The December article in the Atlantic magazine addressing the two teen suicide clusters we've experienced in Palo Alto -- in 2009 and again in 2014 -- highlights some critical issues in our community. Some of our challenges are mirrored elsewhere, and others may hope to learn from our experience and our responses.
As we grieve the loss of any youth, we are gratified by the enormous dedication and collaboration of local community leaders, teens, and families to address the myriad challenges the suicides have brought to light.
The community -- including health care professionals, school officials, city officials, parents, students, various public and private agencies -- are facing these issues candidly, publicly, and with heartfelt compassion. We are guided by the scientific evidence about what works, by advice from national and local experts, and by the voices of our own youth. We have asked the Centers for Disease Control and Prevention (CDC) to help assess local suicide risk factors, to advise what we should supplement from the "best practices" already implemented.
We are addressing the risk factors that can lead youth from stress to distress, to overt depression and anxiety, to suicidal thoughts and actions. Over the past six years, we have implemented and continually refine many specific steps and programs to improve youth well-being: decreasing stigma about addressing mental health concerns, reducing academic and performance pressure, improving mental health care, reducing access to means of self-harm, and improving public and media communication about these issues.
Our city convened "Project Safety Net," coordinating the work of the many public and private organizations focused on teen well-being (psnpaloalto.com).
We have worked with media about how to write responsibly about suicide and to reduce the risk of contagion fostered by sensationalistic reporting. Many resources for teens and families with concerns can be found at AFSP.org, HEARDAlliance.org, and 1-800-273-TALK (8255). Comprehensive school resources can be found in the Suicide Prevention Toolkit written by the Palo Alto Unifies School District and now disseminated statewide: pausd.org/comprehensivesuicidepreventiontoolkit.
Our schools bolstered living skills courses to reduce stigma and address well-being holistically, eliminated early morning academic classes, implemented block scheduling, reduced homework, started peer and teacher-mentor support programs, educated parents about teen mental health (including meeting with multiethnic groups), added mental health specialists, and adopted nationally known programs (Sources of Strength, Break Free from Depression, etc).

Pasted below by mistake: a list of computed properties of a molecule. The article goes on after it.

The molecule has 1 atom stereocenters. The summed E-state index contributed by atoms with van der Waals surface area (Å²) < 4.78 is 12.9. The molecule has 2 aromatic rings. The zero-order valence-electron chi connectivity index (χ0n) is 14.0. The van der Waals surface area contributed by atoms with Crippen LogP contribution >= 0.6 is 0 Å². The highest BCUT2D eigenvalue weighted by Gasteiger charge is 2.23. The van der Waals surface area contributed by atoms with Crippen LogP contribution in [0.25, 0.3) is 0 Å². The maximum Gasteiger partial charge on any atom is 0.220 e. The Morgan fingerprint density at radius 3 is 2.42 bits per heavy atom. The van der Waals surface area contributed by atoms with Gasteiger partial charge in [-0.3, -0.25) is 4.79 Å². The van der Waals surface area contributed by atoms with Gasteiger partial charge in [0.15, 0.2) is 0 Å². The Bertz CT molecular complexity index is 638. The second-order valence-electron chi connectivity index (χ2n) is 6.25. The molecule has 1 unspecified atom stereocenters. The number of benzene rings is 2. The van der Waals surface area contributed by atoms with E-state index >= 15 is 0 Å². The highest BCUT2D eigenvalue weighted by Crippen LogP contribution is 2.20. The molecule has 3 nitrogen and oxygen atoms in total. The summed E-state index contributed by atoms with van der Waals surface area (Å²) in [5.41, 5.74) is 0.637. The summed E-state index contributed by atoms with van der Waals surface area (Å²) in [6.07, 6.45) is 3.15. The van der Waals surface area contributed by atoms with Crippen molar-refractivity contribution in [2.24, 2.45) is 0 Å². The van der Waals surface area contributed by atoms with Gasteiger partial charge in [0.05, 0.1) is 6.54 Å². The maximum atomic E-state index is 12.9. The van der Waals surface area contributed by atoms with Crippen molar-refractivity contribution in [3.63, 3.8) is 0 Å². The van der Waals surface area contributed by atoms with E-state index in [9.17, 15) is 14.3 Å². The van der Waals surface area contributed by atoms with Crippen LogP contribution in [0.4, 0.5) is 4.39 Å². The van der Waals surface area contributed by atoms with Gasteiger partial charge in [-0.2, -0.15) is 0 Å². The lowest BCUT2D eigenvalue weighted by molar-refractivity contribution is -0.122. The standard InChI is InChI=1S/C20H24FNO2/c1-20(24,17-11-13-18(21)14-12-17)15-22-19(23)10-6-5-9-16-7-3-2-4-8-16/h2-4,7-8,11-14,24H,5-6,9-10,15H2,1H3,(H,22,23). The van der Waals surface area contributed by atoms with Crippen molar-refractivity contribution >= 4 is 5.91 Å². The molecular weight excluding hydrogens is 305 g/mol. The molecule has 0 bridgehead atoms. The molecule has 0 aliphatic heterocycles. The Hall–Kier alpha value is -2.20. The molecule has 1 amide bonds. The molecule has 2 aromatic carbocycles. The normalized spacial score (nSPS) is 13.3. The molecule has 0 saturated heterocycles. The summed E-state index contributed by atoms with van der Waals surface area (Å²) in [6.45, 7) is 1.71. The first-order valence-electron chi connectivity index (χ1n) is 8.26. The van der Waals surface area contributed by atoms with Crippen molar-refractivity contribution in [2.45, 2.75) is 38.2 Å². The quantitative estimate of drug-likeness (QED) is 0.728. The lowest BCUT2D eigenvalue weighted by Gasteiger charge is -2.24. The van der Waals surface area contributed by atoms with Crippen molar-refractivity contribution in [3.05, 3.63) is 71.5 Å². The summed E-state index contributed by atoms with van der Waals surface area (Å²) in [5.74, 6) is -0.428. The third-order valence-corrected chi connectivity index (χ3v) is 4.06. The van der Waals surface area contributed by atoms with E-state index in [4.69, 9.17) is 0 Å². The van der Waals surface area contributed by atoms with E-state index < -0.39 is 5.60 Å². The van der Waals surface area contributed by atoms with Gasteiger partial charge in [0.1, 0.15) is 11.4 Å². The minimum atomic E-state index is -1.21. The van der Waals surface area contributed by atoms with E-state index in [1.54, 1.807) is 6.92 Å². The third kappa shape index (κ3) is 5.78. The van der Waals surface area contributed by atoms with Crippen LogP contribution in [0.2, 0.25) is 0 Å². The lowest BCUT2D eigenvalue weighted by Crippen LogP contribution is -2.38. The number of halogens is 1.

Our major local health care organizations formed a collaborative (heardalliance.org), with initial focus on training primary care physicians to screen and treat teens routinely for mental health issues, and know when to refer. New "navigators" surmount notorious difficulties in accessing mental health care specialists, linking teens directly to therapists and psychiatrists. A new youth well-being center at Stanford's Department of Psychiatry will consolidate clinical care and research.
Our city has addressed "means restriction," limiting access and improving visibility along the rail line, adding motion detectors, and staffing guards at rail crossings 24/7.
Finally (and really firstly), many student-led efforts to manage stress and pressures to succeed have been put in place. Students' projects include a high school peer support program ("ROCK:" Reach Out, Care, Know), a documentary ("Unmasked"), and a newspaper series ("Change the Narrative"), where students share stories of strength, hope, and healing.
We embrace our responsibility to help our youth grow into happy, healthy, well-rounded adults. We are grateful to have the commitment and talents of a diverse, passionate, fully engaged community.
Dr. Meg Durbin is a pediatric and internal medicine doctor at Palo Alto Medical Foundation. She is also co-founder of a collaborative of health professionals, the HEARD Alliance, addressing youth well-being.